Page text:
The American Iron and Steel Institute (AISI) applauded the move.

“Today’s action by the Treasury Department is welcome news for the steel industry and American manufacturing,” AISI President and CEO Thomas J. Gibson said in a prepared statement. “China was, and remains, a currency manipulator. The Chinese government’s actions today are just one more instance of its active role in manipulating the value of its currency to promote Chinese exports. We applaud the decisive action today by President Trump and the U.S. government to address the damage, and unfair competitive advantage, that China’s undervalued currency has caused to our nation’s manufacturing sector – especially the steel industry.”

U.S. Companies Concerned About Copper Tariff

As the U.S. has proposed tariffs on a number of items — including copper alloys — from the E.U. as part of the ongoing battle over Airbus subsidies, several U.S. companies have expressed concern.

During a United States Trade Representative (USTR) hearing Monday, many testified to ask the USTR to remove the copper tariffs from the proposed list, Reuters reported.

Novelis Reports 1Q 2020 Earnings

Novelis announced its first-quarter earnings for fiscal year 2020, posting net income of $127 million (down from $137 million for the same quarter in 2018).

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Excluding special items, however, the firm reported net income of $145 million, up from $115 million the previous year.

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The Chinese currency, the Renminbi, has been on a downward trend since the spring, apart from a brief recovery on the back of a resumption in trade talks.

But this week the currency dropped through the psychologically important Rmb 7 to the dollar barrier, hitting 7.1114 — a level not seen in the 11 years since the financial crisis.

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The Renminbi is allowed to trade within a 2% band but has been hitting the lower level more than the upper for weeks as trade tensions have taken their toll.

Last week’s announcement that the U.S. would levy a 10% tariff on a further $300 billion of Chinese goods prompted a sharp sell-off by investors seeking safer havens and raised worries of capital flight.

The People’s Bank of China (PBoC) will come in for criticism in Washington and, no doubt, allegations of currency manipulation.

The reality is protecting a country’s currency against market devaluation can be a hugely expensive exercise.

The PBoC burned through $103 billion in 2016 trying to defend the currency, the Financial Times reports, with little to show for it.

Should we care, you may ask?

Well, yes. Currency movements do impact our own costs and global trade patterns, sometimes in unexpected ways.

For importers of Chinese goods, it could be good news, as it will allow Chinese exporters to lower prices. For U.S. exporters to China, however, it will raise prices in Renminbi of goods made in the U.S., such as Harley-Davidsons or agricultural goods, when they are priced in the local currency.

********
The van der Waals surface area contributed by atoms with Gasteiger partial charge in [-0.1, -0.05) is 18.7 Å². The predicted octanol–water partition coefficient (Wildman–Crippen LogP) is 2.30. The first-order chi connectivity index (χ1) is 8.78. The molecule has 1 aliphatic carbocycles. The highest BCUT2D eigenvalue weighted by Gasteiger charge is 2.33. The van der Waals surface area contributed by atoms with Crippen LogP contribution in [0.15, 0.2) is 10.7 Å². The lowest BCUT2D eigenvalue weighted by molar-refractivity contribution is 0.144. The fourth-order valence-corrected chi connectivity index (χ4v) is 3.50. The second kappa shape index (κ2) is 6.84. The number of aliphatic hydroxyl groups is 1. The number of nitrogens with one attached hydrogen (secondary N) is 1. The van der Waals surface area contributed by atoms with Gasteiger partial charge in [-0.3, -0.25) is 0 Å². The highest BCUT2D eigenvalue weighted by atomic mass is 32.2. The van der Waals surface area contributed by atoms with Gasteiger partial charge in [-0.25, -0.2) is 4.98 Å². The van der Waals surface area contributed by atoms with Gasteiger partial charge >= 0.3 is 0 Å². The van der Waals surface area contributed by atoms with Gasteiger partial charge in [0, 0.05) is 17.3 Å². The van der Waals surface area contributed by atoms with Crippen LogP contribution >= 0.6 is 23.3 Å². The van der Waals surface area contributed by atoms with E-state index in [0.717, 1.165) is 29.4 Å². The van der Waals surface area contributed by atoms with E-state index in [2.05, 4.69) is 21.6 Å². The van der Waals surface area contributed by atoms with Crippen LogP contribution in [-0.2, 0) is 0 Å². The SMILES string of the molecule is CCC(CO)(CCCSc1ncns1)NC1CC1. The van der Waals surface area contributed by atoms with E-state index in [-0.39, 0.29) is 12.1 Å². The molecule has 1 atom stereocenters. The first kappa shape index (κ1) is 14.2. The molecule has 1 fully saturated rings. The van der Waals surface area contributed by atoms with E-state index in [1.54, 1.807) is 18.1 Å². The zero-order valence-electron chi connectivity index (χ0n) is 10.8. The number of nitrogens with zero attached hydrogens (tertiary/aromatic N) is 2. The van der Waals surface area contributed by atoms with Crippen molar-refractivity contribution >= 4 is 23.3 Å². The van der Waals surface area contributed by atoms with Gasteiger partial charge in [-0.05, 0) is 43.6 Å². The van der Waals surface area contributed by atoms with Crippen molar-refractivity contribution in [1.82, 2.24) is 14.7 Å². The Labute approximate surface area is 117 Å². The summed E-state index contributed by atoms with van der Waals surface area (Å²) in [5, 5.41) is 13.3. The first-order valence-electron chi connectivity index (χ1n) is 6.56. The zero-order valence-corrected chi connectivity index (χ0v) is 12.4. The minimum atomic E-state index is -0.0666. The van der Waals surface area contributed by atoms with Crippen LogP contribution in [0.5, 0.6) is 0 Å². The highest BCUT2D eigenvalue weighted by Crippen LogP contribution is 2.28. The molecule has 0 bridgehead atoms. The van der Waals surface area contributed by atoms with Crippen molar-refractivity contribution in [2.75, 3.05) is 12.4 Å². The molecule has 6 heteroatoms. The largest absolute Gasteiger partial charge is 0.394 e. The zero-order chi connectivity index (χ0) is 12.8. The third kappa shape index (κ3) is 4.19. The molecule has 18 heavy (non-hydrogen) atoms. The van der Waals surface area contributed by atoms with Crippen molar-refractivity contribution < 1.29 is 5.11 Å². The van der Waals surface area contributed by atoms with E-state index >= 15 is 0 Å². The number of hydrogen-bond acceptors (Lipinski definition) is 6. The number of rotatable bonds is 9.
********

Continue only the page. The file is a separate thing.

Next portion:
The ripple effect of the yuan’s devaluation spreads beyond just U.S.-China trade.

The hot money rapidly exiting Chinese assets poured into safe havens like the yen, driving the Japanese currency to 105.99 to the dollar, its strongest level since early 2018. A stronger yen will make goods imported from Japan more expensive to U.S. consumers, or pinch Japanese exporters’ margins and limit their ability to negotiate lower prices.

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Not surprisingly, stock markets took a hammering.

All Asian markets were down on the news, but so, too, were most Asian currencies. The Korean won fell 0.7% to Krw 1,213.30 to the dollar, while the Australian dollar dropped 0.8% to $0.6746, as markets feared the trade war could spread to a currency war.

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This morning in metals news, the copper price fell to a two-year low, the value of the Chinese yuan fell past an important barrier and Rio Tinto offered an update on its Winu project.

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Copper Plunges to Two-Year Low

As trade worries continue to bubble, the copper price fell to a two-year low, Reuters reported.

Recently, President Donald Trump announced the intention to impose a 10% tariff on an additional $300 billion in Chinese goods, effective Sept. 1.

The three-month LME copper price fell to $5,640 per ton, according to the report.

Chinese Yuan Falls to Recession-Era Level

The yuan devalued to levels last seen during the 2008 financial crisis, according to a CNBC report.

The yuan dropped to trade at 7.0304 against the dollar, ticking above the 7 barrier for the first time since 2008, according to the report.

Rio Tinto Updates on Winu Project

Miner Rio Tinto previously announced that it had found copper-gold mineralization at its Winu project in Western Australia.

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More recently, the miner offered updates on the progress of exploration at the site.

“Drilling is ongoing with eight diamond rigs and three RC rigs drilling at Winu and further results will be reported in the first quarter of 2020,” Rio Tinto said. “RC and diamond drilling is continuing, with RC drilling primarily focussed on defining the extent and tenor of the supergene zone and diamond drilling continuing to test the extents of the deposit.”